Digital Hybrid systems overcome channel noise in a dramatically new way, digitally encoding the audio in the transmitter and decoding it in the receiver, yet still send- A DSP-controlled analog audio limiter is employed be- ing the encoded information via an analog FM wireless fore the A-D converter. The limiter has a range of more link. This proprietary algorithm is not a digital imple- than 30 dB for excellent overload protection. A dual re- mentation of an analog compandor but a technique that lease envelope makes the limiter acoustically transpar- can be accomplished only in the digital domain, even ent while maintaining low distortion. It can be thought of though the inputs and outputs are analog.
as two limiters in series, a fast attack and release limiter Because it uses an analog FM link, the Digital Hybrid followed by a slow attack and release limiter. The limiter system enjoys all the benefits of conventional FM wire- recovers quickly from brief transients, with no audible less systems and it does away with the analog compan- side effects, and also recovers slowly from sustained dor and its artifacts.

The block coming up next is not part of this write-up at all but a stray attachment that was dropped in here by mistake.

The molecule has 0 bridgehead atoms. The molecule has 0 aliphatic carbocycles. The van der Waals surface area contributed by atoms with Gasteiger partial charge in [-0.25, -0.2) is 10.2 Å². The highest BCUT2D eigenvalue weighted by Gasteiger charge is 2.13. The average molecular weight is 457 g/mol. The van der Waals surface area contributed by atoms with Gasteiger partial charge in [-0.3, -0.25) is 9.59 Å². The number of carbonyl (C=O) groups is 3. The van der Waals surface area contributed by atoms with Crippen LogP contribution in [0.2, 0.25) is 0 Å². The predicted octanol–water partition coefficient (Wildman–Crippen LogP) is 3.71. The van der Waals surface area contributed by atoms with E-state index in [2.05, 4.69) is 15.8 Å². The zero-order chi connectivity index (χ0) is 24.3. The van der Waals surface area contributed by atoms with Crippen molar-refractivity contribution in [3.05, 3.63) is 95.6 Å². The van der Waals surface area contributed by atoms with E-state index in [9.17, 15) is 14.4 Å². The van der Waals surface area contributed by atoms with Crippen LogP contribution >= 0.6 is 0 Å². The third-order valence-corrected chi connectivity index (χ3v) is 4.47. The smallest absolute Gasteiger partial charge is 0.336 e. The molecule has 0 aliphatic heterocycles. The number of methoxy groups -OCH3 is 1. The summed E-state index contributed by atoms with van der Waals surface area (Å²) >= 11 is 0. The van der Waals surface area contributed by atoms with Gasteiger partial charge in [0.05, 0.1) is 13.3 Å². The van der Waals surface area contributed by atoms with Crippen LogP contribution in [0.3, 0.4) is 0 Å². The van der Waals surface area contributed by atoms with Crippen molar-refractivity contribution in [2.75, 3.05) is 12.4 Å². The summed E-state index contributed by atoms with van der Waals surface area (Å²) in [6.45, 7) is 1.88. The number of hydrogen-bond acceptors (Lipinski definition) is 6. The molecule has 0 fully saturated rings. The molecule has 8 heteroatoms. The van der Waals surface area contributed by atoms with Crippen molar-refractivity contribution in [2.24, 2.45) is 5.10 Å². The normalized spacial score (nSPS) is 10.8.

high levels to keep audio distortion low while preserving short term dynamics.
Variable 1.8 - 4v Rio Rancho, NM
Signal Encoding and Pilot Tone Battery Options and Operating Time In addition to controlling the limiter, the DSP also en- Switching power supplies convert regulated battery volt- codes the digitized audio from the A/D converter and ages to operate various circuit stages with maximum adds an ultrasonic pilot tone to control the squelch in the receiver. A pilot tone squelch system provides a reli- The firmware "remembers" the power status when a able method of keeping a receiver output muted (audio battery fails, so the transmitter will be turned on auto- mute) even in the presence of significant interference. matically when the battery is replaced and the previous When the system is operating in the hybrid mode, a dif- settings will be enabled.